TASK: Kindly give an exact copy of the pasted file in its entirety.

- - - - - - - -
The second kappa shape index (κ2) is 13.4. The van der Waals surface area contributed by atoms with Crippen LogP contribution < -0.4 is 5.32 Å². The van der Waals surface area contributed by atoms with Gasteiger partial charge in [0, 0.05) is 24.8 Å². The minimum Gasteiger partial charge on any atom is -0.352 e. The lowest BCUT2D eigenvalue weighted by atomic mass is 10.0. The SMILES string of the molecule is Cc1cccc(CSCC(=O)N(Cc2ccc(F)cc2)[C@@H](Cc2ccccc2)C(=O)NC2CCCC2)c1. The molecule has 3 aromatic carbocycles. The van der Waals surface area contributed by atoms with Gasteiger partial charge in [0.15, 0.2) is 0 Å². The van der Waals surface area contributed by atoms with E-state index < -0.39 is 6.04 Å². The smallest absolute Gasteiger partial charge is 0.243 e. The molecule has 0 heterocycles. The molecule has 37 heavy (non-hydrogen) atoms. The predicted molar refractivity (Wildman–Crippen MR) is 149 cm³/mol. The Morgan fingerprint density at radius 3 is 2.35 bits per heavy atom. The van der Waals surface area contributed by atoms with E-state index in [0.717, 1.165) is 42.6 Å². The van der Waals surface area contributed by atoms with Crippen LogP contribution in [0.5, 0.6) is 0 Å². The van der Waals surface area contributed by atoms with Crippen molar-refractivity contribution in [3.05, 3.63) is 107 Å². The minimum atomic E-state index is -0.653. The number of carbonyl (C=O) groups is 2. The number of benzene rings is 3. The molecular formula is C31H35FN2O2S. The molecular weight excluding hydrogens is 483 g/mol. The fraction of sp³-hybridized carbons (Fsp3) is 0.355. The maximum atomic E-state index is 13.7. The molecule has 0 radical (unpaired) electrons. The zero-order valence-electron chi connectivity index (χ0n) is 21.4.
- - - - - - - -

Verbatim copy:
The second kappa shape index (κ2) is 13.4. The van der Waals surface area contributed by atoms with Crippen LogP contribution < -0.4 is 5.32 Å². The van der Waals surface area contributed by atoms with Gasteiger partial charge in [0, 0.05) is 24.8 Å². The minimum Gasteiger partial charge on any atom is -0.352 e. The lowest BCUT2D eigenvalue weighted by atomic mass is 10.0. The SMILES string of the molecule is Cc1cccc(CSCC(=O)N(Cc2ccc(F)cc2)[C@@H](Cc2ccccc2)C(=O)NC2CCCC2)c1. The molecule has 3 aromatic carbocycles. The van der Waals surface area contributed by atoms with Gasteiger partial charge in [0.15, 0.2) is 0 Å². The van der Waals surface area contributed by atoms with E-state index < -0.39 is 6.04 Å². The smallest absolute Gasteiger partial charge is 0.243 e. The molecule has 0 heterocycles. The molecule has 37 heavy (non-hydrogen) atoms. The predicted molar refractivity (Wildman–Crippen MR) is 149 cm³/mol. The Morgan fingerprint density at radius 3 is 2.35 bits per heavy atom. The van der Waals surface area contributed by atoms with E-state index in [0.717, 1.165) is 42.6 Å². The van der Waals surface area contributed by atoms with Crippen LogP contribution in [0.5, 0.6) is 0 Å². The van der Waals surface area contributed by atoms with Crippen molar-refractivity contribution in [3.05, 3.63) is 107 Å². The minimum atomic E-state index is -0.653. The number of carbonyl (C=O) groups is 2. The number of benzene rings is 3. The molecular formula is C31H35FN2O2S. The molecular weight excluding hydrogens is 483 g/mol. The fraction of sp³-hybridized carbons (Fsp3) is 0.355. The maximum atomic E-state index is 13.7. The molecule has 0 radical (unpaired) electrons. The zero-order valence-electron chi connectivity index (χ0n) is 21.4.